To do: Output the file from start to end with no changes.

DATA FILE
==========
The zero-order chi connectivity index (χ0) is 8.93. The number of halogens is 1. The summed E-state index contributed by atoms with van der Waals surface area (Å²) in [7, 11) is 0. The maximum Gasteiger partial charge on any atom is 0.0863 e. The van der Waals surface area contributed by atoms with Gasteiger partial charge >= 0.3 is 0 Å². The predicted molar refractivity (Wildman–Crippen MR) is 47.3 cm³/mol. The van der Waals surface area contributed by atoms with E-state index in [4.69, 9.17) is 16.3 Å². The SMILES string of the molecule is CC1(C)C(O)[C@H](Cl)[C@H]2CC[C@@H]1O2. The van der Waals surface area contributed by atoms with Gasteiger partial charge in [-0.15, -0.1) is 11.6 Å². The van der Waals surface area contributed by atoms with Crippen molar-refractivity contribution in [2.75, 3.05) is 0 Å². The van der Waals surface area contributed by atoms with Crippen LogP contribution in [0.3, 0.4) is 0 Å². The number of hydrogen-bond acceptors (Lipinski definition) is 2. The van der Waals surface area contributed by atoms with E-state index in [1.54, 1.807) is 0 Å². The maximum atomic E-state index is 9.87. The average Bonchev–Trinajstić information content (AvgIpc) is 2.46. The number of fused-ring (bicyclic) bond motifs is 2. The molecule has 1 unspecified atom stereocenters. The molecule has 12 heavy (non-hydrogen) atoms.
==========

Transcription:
The zero-order chi connectivity index (χ0) is 8.93. The number of halogens is 1. The summed E-state index contributed by atoms with van der Waals surface area (Å²) in [7, 11) is 0. The maximum Gasteiger partial charge on any atom is 0.0863 e. The van der Waals surface area contributed by atoms with Gasteiger partial charge >= 0.3 is 0 Å². The predicted molar refractivity (Wildman–Crippen MR) is 47.3 cm³/mol. The van der Waals surface area contributed by atoms with E-state index in [4.69, 9.17) is 16.3 Å². The SMILES string of the molecule is CC1(C)C(O)[C@H](Cl)[C@H]2CC[C@@H]1O2. The van der Waals surface area contributed by atoms with Gasteiger partial charge in [-0.15, -0.1) is 11.6 Å². The van der Waals surface area contributed by atoms with Crippen molar-refractivity contribution in [2.75, 3.05) is 0 Å². The van der Waals surface area contributed by atoms with Crippen LogP contribution in [0.3, 0.4) is 0 Å². The number of hydrogen-bond acceptors (Lipinski definition) is 2. The van der Waals surface area contributed by atoms with E-state index in [1.54, 1.807) is 0 Å². The maximum atomic E-state index is 9.87. The average Bonchev–Trinajstić information content (AvgIpc) is 2.46. The number of fused-ring (bicyclic) bond motifs is 2. The molecule has 1 unspecified atom stereocenters. The molecule has 12 heavy (non-hydrogen) atoms.